Many think the passage of California Senate Bill 1437 only impacted prior Penal Code 187 PC murder convictions. Those people now are saying they were improperly convicted because they were not significant participants in the murder.
They didn't act with reckless indifference to human life, and therefore, they should have never been convicted. That is a viable argument, depending on the facts and circumstances of the murder and what that person's role was.
But SB 1437 also impacts murder cases moving forward because the California Criminal Jury Instructions has been changed to reflect the new law.
Now, once a getaway driver could be held guilty under the old law of murder, even though they never shot anybody, not even got out of the car, and was not a participant in the crime, now they can't be held responsible because of the new law that has been inserted into the felony murder jury instruction.
That's an essential thing to know if you or a loved one has a PC 187 murder case pending in Los Angeles county or anywhere in surrounding counties in California that SB 1437 now makes it more difficult for the prosecutor to prove a murder case against every single participant in a robbery, for example.
The getaway driver is probably not going to get convicted of murder. They may get convicted for the robbery because they agreed to it and were part of it.
California Penal Code 187 defines the crime of murder as the unlawful killing of somebody with malice aforethought. First-degree murder includes all premeditated killings and felony murder involving a scenario where someone dies during a rape, carjacking, robbery, or other serious crimes.
Under Penal Code 187 PC, second-degree murder is a willful act, but not deliberate, and there was no premeditation. Any murder that doesn't fall under the umbrella of first-degree murder. Our California criminal defense lawyers will review further below.
What About Other People Involved in the Murder?
The question becomes, what about other participants in the murder other than the shooter? Of course, if you're the shooter, SB 1437 does not help you.
If you shoot and kill somebody, you'll be on the hook for Penal Code 187 PC murder if you've already been convicted. If you have a murder case pending and the prosecutors can prove that you shot and killed somebody and that there's no self-defense or other defense-related to the case, you will be convicted of murder regardless of Senate Bill 1437.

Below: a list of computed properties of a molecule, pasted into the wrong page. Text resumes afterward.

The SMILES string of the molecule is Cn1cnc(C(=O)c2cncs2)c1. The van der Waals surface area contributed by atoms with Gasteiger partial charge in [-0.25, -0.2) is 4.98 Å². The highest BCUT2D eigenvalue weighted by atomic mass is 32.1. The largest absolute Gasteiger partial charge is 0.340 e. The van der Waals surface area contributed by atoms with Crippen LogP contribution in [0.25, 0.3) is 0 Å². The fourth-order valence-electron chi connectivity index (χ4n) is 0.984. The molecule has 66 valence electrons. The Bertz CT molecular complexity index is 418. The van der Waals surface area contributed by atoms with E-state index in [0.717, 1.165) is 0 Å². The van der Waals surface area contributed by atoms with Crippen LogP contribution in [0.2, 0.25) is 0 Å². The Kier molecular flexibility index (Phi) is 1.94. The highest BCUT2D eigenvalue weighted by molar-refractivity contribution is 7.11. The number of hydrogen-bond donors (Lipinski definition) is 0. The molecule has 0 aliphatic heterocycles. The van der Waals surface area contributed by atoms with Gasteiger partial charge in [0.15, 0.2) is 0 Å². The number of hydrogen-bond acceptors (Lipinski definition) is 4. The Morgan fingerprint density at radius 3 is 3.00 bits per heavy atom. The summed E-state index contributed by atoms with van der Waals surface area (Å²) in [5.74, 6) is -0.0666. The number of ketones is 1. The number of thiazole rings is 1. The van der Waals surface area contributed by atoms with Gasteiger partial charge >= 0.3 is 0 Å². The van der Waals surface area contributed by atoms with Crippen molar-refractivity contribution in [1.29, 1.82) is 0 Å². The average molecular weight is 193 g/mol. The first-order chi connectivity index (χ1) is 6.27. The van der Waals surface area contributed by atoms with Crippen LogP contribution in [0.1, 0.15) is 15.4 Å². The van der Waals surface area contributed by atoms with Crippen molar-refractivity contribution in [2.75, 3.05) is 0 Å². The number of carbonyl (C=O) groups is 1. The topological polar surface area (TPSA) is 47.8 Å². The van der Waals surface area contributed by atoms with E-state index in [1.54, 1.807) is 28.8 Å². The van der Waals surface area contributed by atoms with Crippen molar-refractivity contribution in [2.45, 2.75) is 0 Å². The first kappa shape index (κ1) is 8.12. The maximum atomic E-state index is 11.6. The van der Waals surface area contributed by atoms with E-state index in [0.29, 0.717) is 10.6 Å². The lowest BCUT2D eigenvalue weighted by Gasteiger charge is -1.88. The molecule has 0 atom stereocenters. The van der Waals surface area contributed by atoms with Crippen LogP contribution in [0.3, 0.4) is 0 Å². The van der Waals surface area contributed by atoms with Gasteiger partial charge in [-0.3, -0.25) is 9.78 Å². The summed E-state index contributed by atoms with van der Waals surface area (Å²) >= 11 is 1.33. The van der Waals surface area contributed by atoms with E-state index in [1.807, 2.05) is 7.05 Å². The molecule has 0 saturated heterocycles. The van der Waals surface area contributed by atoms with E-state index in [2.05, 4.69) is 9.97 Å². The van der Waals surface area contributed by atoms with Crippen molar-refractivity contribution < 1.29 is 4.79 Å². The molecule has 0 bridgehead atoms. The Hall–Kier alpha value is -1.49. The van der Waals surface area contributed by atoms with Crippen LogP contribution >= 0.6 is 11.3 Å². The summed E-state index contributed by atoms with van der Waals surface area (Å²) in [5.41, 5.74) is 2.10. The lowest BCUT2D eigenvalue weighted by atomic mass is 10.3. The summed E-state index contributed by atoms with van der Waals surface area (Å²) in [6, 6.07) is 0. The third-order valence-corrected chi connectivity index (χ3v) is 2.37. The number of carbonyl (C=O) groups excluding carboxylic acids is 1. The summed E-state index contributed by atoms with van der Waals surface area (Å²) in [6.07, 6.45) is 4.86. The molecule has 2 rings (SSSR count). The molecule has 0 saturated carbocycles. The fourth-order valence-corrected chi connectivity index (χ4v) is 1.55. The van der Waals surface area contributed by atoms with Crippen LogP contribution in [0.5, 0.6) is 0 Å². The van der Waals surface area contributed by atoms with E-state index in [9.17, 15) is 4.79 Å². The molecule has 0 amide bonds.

But on the other hand, if you were just a participant in the Penal Code 211 PC robbery, now an evaluation has to be done by a jury to determine whether or not you were a significant participant, whether you acted with reckless indifference to human life.
There's a jury instruction that the jury is going to be given. Of course, they're going to look at the facts and circumstances surrounding the robbery in our example, where somebody ends up dying or the murder, depending on precisely what happens.
Usually, you see this issue coming up in a situation where a robbery is being committed, and somebody dies. Because if participants agree to go murder somebody, and they're all in on the planning, everybody will get charged for it.
This is because they agreed from the beginning that they intended to kill somebody, and even if they weren't the triggerman, they'd be responsible because they were part of the planning. They were accomplices to the murder, and they'll get convicted.
What About Murder During the Commission of Another Crime?
Where this Senate Bill 1437 is coming up is this whole theory of felony murder where a felony is being committed. The best example is a robbery, and the people involved at the end, when it's all over and somebody dies; say look, I was only in for the PC 211 robbery.
I wasn't in for killing anybody. I didn't intend to kill anybody. I didn't shoot anybody. Why am I being held responsible for the Penal Code 187 PC murder?
That's where this whole felony murder rule originally came from. They were saying, look if you get involved in a robbery. You guys are using guns; it's perceivable that somebody can get killed, and therefore, you're going to be held responsible just like everybody else because you went in for a dime; in for a dollar – was the old way of thinking.
But now, after the passage of SB 1437, that's put a little twist on things, and that gives the defense a fighting chance, again, depending on the facts and circumstances of the case, bring about the worst possible consequences for people.
Why Do You Need a Criminal Lawyer?
So, if you need an attorney who will fight a case where the felony murder rule and the jury instructions are in play because you're going to go to trial, you will be trying to say I didn't kill anybody.
You must get the best criminal defense attorney on your side—someone who's battle-tested, who knows how to fight these prosecutors.
I've been doing this now for almost three decades. In 1994, I tried my first murder case and had been trying them since.
Also, due to the severity of the charges, the government will put its best prosecutors to try to case. They will have the best investigative team — the detectives who are part of the homicide unit in whatever police department is investigating the case.
You've come to the right place if you believe you shouldn't be held responsible for that murder. I've been doing this for 30 years. My name is Ron Hedding.
Early in my career, I worked for the District Attorney's office; I worked for a Superior Court Judge, and then in the 1990s, I started defending people just like you and have been doing it ever since.
Pick up the phone now and ask for a meeting with Ron Hedding. I stand at the ready to help you. The Hedding Law Firm offers a free case evaluation via phone or contact form.